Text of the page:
One week after Andreas Kalbitz was kicked out, the AfD leadership remains deeply divided: one boss writes a circular email to ARD to all members, the other contradicts the same email.
By Martin Schmidt, ARD Capital Studio
When emails are sent to the large distributor in the AfD, there is usually a need for explanation. It was late again on Thursday evening: In the e-mail inboxes of all members, a “member circular for the decision of the federal executive board in the Andreas Kalbitz case”, signed by federal spokesman Jörg Meuthen, landed.
Actually, however, it is not just a digital letter, but two. Because directly attached to the mail is a statement from Tino Chrupalla, the other federal spokesman for the AfD. Both texts are up to it ARD capital studio in front. They show that even one week after the decision to withdraw the party membership of right-wing extremist Andreas Kalbitz, the federal executive board is deeply divided.
Much of Meuthen’s text has been known for days, but in the sometimes violent discussion it seems important to him to sort everything out for his own members again, to explain it himself. According to the majority of the federal executive board, Kalbitz had concealed both the “Home Youth German Youth” (HDJ) and the Republicans in his application for admission because he had to assume that he would not be admitted to the AfD.
“Of course, the questions relevant to the decision – facts and legal assessment – have been legally examined and assessed beforehand,” writes Meuthen, countering an allegation made by his opponents on the federal executive board.
Dispute over the opinion of the protection of the constitution
Co-spokesman Chrupalla, together with Alice Weidel, had their own proposal put on the agenda of the board meeting last Friday. He also mentions this in his statement, which is attached to Meuthen’s circular.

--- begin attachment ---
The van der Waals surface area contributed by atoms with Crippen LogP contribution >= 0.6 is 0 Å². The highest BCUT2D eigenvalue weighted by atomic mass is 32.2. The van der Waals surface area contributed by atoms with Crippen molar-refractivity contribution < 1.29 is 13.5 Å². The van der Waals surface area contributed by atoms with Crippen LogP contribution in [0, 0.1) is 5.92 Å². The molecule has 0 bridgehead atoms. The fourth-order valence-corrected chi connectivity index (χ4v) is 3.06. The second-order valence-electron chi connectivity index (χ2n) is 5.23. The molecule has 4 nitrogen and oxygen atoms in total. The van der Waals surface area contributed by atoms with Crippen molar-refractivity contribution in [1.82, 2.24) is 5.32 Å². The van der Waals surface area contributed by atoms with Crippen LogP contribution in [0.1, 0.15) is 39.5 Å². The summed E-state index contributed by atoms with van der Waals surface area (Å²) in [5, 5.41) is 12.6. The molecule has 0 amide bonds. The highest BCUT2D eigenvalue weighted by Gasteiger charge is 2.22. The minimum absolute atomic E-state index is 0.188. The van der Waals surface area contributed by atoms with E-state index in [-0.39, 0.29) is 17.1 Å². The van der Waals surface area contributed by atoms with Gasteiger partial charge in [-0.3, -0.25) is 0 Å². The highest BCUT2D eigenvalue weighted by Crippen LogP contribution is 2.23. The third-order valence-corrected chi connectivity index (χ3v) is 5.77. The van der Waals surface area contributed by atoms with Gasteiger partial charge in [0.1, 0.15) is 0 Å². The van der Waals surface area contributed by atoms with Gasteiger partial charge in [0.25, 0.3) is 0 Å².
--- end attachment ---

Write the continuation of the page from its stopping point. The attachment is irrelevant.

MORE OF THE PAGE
In view of diametrically contradictory legal assessments, the Federal Executive Board should have obtained a legal opinion on the question of withdrawing party membership and then made this the basis for its decision. “This request was not even voted on at the meeting,” Chrupalla writes, claiming: “Unlike the letter [Meuthens Rundbrief] suggests, however, there is no uniform picture of the legal situation. “
What about the member list?
Another point of controversy between the party leaders revolves around the essential evidence that led to the decision: an internal report by the Office for the Protection of the Constitution on the right-wing extremist wing of the AfD. Accordingly, there is a list of members of the HDJ, in which the “Andreas Kalbitz family” is also listed. Kalbitz himself is now suing the Office for the Protection of the Constitution for the release of these documents.
“From my point of view, the outcome of this procedure should have been awaited,” said Chrupalla. Meuthen, on the other hand, has no doubt about this “factual finding” of the report, which is available to the Federal Executive Board. In addition, Kalbitz has so far refused to distance itself clearly from the “neo-Nazi organization” HDJ.
The entire board split
In his newsletter, Meuthen always speaks on behalf of the majority of the federal board. He should therefore have at least the six other board members on his side who also voted for the expulsion of Kalbitz – including his deputy Beatrix von Storch.
Chrupalla’s statement, on the other hand, is explicitly signed by four other board members who “fully agree”: Alexander Gauland, Alice Weidel, Stephan Brandner and Stephan Protschka.
“Self-destruction of the AfD”
And while Meuthen ends up conjuring up the unity of the party and demanding concentration on the subject-matter policy, Chrupalla formulates a clear reproach: the majority of the federal executive board have “expected intra-party disputes, which the public perceives as self-perplexity of the AfD, approvingly Taken purchase. “
These disputes are already in full swing in the party – and obviously also in the leadership duo. It is difficult to imagine how the deeply divided Federal Executive Board should work together again – this is now emphasized by members of the Federal Executive Board itself.